A) Blobber – server side setup

1.  Create a separate virtual environment for it.

mtabara@MacBookPro:[]~/work/tmp$ mkvirtualenv blobber-server
New python executable in blobber-server/bin/python
Installing Setuptools

2. Clone the Github repository:

(blobber-server)mtabara@MacBookPro:[]~/work/tmp$ git clone
Cloning into 'blobber'...
remote: Reusing existing pack: 458, done.
remote: Total 458 (delta 0), reused 0 (delta 0)
Receiving objects: 100% (458/458), 115.47 KiB | 0 bytes/s, done.
Resolving deltas: 100% (234/234), done.
Checking connectivity... done


3. cd into repo dir and install repo-dependencies:

(blobber-server)mtabara@MacBookPro:[]~/work/tmp$ cd blobber/
(blobber-server)mtabara@MacBookPro:[master]~/work/tmp/blobber$ pip install -r requirements.txt
Downloading/unpacking IPy==0.81 (from -r requirements.txt (line 1))
Downloading IPy-0.81.tar.gz
Running egg_info for package IPy

Downloading/unpacking Werkzeug==0.9.4 (from -r requirements.txt (line 2))


4. Set the username and password that the client must provide for authentication:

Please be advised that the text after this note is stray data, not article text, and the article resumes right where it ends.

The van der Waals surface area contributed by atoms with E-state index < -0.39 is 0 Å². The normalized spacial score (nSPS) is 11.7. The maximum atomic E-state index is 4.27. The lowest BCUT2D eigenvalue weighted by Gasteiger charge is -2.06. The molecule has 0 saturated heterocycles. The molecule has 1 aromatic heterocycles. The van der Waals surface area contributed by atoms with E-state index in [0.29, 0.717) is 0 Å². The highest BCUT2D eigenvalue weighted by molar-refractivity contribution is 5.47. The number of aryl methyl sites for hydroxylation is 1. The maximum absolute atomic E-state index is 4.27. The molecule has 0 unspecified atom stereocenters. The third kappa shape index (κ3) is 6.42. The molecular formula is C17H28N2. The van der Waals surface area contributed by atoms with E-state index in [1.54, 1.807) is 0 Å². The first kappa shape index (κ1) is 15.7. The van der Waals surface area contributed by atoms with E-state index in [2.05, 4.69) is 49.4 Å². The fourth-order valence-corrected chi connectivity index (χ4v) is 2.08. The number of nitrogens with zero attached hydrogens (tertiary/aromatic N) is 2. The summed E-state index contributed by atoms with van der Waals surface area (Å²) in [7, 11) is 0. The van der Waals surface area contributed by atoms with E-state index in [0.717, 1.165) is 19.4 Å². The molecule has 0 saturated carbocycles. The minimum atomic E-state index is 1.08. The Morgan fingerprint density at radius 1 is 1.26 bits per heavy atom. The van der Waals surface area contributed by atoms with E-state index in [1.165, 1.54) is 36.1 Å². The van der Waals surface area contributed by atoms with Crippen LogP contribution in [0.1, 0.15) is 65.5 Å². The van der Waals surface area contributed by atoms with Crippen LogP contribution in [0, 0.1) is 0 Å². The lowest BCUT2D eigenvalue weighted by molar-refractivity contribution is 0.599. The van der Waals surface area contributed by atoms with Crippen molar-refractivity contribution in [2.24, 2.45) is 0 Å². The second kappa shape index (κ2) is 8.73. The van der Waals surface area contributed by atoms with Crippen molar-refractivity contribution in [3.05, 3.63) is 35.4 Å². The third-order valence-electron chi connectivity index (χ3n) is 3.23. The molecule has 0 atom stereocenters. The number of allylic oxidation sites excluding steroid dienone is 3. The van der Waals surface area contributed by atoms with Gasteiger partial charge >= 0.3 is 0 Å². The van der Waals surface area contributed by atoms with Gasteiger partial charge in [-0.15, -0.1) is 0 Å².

(blobber-server)mtabara@MacBookPro:[master]~/work/tmp/blobber$ export CLIENT_USERNAME='user'
(blobber-server)mtabara@MacBookPro:[master]~/work/tmp/blobber$ export CLIENT_PASSWORD='passwd'

5. Run the application on localhost awaiting connections (it defaults to 8080 port):

(blobber-server)mtabara@MacBookPro:[master]~/work/tmp/blobber$ python
Bottle v0.11.6 server starting up (using WSGIRefServer())...
Listening on
Hit Ctrl-C to quit.


Server is ready. Now let’s see how the client should look like.

B) Blobuploader – client side setup

1.  Create a separate virtual environment for it.

mtabara@MacBookPro:[]~/work/tmp$ mkvirtualenv blobber-client
New python executable in blobber-client/bin/python
Installing Setuptools

2. Get blobuploader from PyPI:

(blobber-client)mtabara@MacBookPro:[]~/work/tmp$ pip install blobuploader
Downloading/unpacking blobuploader
Downloading blobuploader-1.1.4.tar.gz
Running egg_info for package blobuploader

Downloading/unpacking requests==1.2.3. (from blobuploader)
Downloading requests-1.2.3.tar.gz (348kB): 348kB downloaded